After your first month, you should now be an established team member and not just the new person. You will still be learning the job but can perform most tasks on your own.

Build a Routine

Start creating systems that allow you to do your job well. For example, you could give yourself an hour every morning to answer emails and set aside every Tuesday afternoon to focus on client follow-up calls.

It’s a good habit to use the last part of your workday to tidy up, determine what tomorrow’s to-do list entails, and jot down what you worked on. This keeps you organized and also acts as a record of your accomplishments.

Clarify Expectations and Performance Metrics

At this point, your superiors will have expectations for you. You should understand these expectations and how they will be measured. Do you have a sales target to meet each quarter? Are you required to maintain a minimum customer satisfaction level? Or complete a certain number of projects?

You should also know how to check your own progress so that you can make adjustments if necessary. For example, if completing a report takes five times as long as it takes others, you can address and fix that.

Review Your Paperwork

happy woman wfh looking at documents
Image Credit: baranq via Depositphotos.

Take the time to really go over your new hire paperwork. Look over what benefits you have as a new employee, and figure out if there are others that you want to add. Things like health and life insurance may have an enrollment period (usually 30 to 90 days) you don’t want to miss.

Now that you have a better understanding of how the organization operates, you should also learn about company policies in detail. For example, things in your employee handbook or union contract may not make sense to you as a brand-new employee but will after a few weeks on the job.

Set Up Your Space

Part of settling into a role is settling into your space. Don’t go overboard, but having comfort items like a backrest and personal items like a family photo make your workdays that little bit better.

What to Do If You Hate Your New Job

New jobs can be intimidating and confusing, but you must not let your nerves get the best of you.

If your negative feelings about your new job stem from fear, stick with it. This fear often disappears as you learn the role, settle in, and start making work friends.

If it will help, take some time to work on the areas you need improvement. This is your chance to learn and grow. Your new boss wants you to succeed, so ask them if you don’t know where to get the resources you need. They will be happy that you identified the problem and asked for help early. With the right tools and a little extra work, you can learn everything you need to know to thrive.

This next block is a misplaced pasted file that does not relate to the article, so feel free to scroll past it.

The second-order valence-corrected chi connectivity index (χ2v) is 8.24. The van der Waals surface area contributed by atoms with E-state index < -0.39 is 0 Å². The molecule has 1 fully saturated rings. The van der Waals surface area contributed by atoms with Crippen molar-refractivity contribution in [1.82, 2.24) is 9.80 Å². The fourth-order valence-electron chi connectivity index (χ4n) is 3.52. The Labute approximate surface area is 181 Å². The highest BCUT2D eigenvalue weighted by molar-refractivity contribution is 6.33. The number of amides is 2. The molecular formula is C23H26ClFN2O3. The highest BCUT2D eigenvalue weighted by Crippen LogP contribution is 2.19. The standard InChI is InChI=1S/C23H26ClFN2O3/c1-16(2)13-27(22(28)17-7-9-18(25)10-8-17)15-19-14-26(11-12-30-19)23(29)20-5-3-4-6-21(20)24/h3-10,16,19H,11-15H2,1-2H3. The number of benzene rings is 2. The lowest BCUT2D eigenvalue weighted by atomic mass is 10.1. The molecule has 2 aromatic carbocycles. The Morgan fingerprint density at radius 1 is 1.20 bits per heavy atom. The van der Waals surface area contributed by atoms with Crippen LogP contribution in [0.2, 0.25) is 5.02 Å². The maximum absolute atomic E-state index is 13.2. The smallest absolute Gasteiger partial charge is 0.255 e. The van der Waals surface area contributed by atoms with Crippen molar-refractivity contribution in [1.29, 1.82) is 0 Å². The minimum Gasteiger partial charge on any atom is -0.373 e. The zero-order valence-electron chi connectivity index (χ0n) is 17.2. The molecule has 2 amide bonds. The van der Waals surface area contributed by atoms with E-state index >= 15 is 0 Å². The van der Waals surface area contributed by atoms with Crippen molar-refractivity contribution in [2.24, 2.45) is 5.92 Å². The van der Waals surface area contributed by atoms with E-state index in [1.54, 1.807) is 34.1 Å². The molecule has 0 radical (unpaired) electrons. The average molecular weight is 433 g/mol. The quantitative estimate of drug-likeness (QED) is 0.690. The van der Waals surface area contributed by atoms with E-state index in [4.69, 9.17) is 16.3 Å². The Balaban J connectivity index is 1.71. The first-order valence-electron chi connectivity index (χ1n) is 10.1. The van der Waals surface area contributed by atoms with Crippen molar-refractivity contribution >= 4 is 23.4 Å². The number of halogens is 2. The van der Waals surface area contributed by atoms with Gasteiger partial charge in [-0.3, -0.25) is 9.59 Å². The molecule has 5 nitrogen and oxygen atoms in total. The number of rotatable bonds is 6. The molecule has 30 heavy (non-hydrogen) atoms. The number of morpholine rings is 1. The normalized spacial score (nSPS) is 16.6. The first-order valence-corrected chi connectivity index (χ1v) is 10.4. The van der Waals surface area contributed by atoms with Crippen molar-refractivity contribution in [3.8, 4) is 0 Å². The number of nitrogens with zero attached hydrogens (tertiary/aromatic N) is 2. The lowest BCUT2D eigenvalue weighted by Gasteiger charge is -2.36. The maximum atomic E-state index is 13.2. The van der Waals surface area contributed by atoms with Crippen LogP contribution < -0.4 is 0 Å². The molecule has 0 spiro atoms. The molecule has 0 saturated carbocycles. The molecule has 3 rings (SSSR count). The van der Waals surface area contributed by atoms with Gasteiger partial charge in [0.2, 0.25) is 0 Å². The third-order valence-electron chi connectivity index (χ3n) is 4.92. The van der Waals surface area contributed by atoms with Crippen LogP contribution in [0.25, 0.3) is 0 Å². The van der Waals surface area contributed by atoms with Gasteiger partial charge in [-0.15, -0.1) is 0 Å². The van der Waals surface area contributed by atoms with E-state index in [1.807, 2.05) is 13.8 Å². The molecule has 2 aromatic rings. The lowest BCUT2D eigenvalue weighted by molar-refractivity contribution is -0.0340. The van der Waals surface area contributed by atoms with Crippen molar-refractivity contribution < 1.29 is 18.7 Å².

However, some people just aren’t cut out for certain jobs. You might be reconsidering the position if your values don’t align with the company’s values or your role doesn’t match the job description. Some employers sound impressive and promising on paper and during the interview process, but the reality is far more bleak.

If you decide a position isn’t for you, you should start looking for a new job before leaving. Although job hopping has become more common, it’s not great to have on your resume. And, of course, being without a job at all is a really tough situation to be in.

New Job Anxiety Won’t Last Long

When it comes to a new job, preparation is everything. Walk into work on your first day looking and feeling good, even if you are feeling anxious on the inside.

Be ready to work, listen carefully, and do what you can to make a good impression with your new colleagues. Hopefully, you’ll be working with them for a long time.

Amanda Kay, the founder of My Life, I Guess, provides valuable career advice and support for anyone striving to make a living and, more importantly, make a life. Whether it's navigating job searches, learning new skills, overcoming unemployment, or dealing with debt, My Life, I Guess has been a go-to resource for career guidance and financial stability since 2013. Amanda's expertise and relatable approach have been featured in trusted publications such as MSN,, Yahoo! Finance, the Ladders and Fairygodboss.